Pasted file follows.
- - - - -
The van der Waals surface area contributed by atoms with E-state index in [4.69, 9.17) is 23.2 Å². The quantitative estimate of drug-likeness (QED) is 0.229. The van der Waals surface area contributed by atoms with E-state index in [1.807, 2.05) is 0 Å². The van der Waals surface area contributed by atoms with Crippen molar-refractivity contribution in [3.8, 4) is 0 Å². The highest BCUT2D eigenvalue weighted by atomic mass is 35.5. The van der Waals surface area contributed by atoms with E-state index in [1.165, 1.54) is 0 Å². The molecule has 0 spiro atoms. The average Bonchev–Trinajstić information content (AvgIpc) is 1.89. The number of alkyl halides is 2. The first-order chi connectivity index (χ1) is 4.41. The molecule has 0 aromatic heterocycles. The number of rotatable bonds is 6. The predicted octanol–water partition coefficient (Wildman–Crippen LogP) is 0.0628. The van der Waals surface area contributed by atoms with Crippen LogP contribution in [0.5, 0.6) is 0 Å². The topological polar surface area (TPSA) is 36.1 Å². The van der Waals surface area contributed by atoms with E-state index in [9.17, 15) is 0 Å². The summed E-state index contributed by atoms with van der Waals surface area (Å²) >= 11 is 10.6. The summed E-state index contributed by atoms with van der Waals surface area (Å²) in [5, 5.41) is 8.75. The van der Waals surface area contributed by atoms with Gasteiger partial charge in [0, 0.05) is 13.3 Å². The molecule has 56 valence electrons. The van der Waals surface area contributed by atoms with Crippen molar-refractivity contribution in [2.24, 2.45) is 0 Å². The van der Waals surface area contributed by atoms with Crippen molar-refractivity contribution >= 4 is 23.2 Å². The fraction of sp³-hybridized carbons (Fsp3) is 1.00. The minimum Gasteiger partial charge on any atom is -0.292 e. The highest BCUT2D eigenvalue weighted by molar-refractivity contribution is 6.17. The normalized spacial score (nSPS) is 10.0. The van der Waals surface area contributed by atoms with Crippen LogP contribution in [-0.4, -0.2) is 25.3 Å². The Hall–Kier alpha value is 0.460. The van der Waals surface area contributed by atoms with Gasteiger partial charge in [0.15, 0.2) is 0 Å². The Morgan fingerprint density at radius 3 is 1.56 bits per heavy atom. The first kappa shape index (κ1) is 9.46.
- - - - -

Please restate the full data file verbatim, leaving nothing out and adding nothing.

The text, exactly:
The van der Waals surface area contributed by atoms with E-state index in [4.69, 9.17) is 23.2 Å². The quantitative estimate of drug-likeness (QED) is 0.229. The van der Waals surface area contributed by atoms with E-state index in [1.807, 2.05) is 0 Å². The van der Waals surface area contributed by atoms with Crippen molar-refractivity contribution in [3.8, 4) is 0 Å². The highest BCUT2D eigenvalue weighted by atomic mass is 35.5. The van der Waals surface area contributed by atoms with E-state index in [1.165, 1.54) is 0 Å². The molecule has 0 spiro atoms. The average Bonchev–Trinajstić information content (AvgIpc) is 1.89. The number of alkyl halides is 2. The first-order chi connectivity index (χ1) is 4.41. The molecule has 0 aromatic heterocycles. The number of rotatable bonds is 6. The predicted octanol–water partition coefficient (Wildman–Crippen LogP) is 0.0628. The van der Waals surface area contributed by atoms with Crippen LogP contribution in [0.5, 0.6) is 0 Å². The topological polar surface area (TPSA) is 36.1 Å². The van der Waals surface area contributed by atoms with E-state index in [9.17, 15) is 0 Å². The summed E-state index contributed by atoms with van der Waals surface area (Å²) >= 11 is 10.6. The summed E-state index contributed by atoms with van der Waals surface area (Å²) in [5, 5.41) is 8.75. The van der Waals surface area contributed by atoms with Gasteiger partial charge in [0, 0.05) is 13.3 Å². The molecule has 56 valence electrons. The van der Waals surface area contributed by atoms with Crippen molar-refractivity contribution in [2.24, 2.45) is 0 Å². The van der Waals surface area contributed by atoms with Crippen molar-refractivity contribution >= 4 is 23.2 Å². The fraction of sp³-hybridized carbons (Fsp3) is 1.00. The minimum Gasteiger partial charge on any atom is -0.292 e. The highest BCUT2D eigenvalue weighted by molar-refractivity contribution is 6.17. The normalized spacial score (nSPS) is 10.0. The van der Waals surface area contributed by atoms with Crippen LogP contribution in [-0.4, -0.2) is 25.3 Å². The Hall–Kier alpha value is 0.460. The van der Waals surface area contributed by atoms with Gasteiger partial charge in [0.15, 0.2) is 0 Å². The Morgan fingerprint density at radius 3 is 1.56 bits per heavy atom. The first kappa shape index (κ1) is 9.46.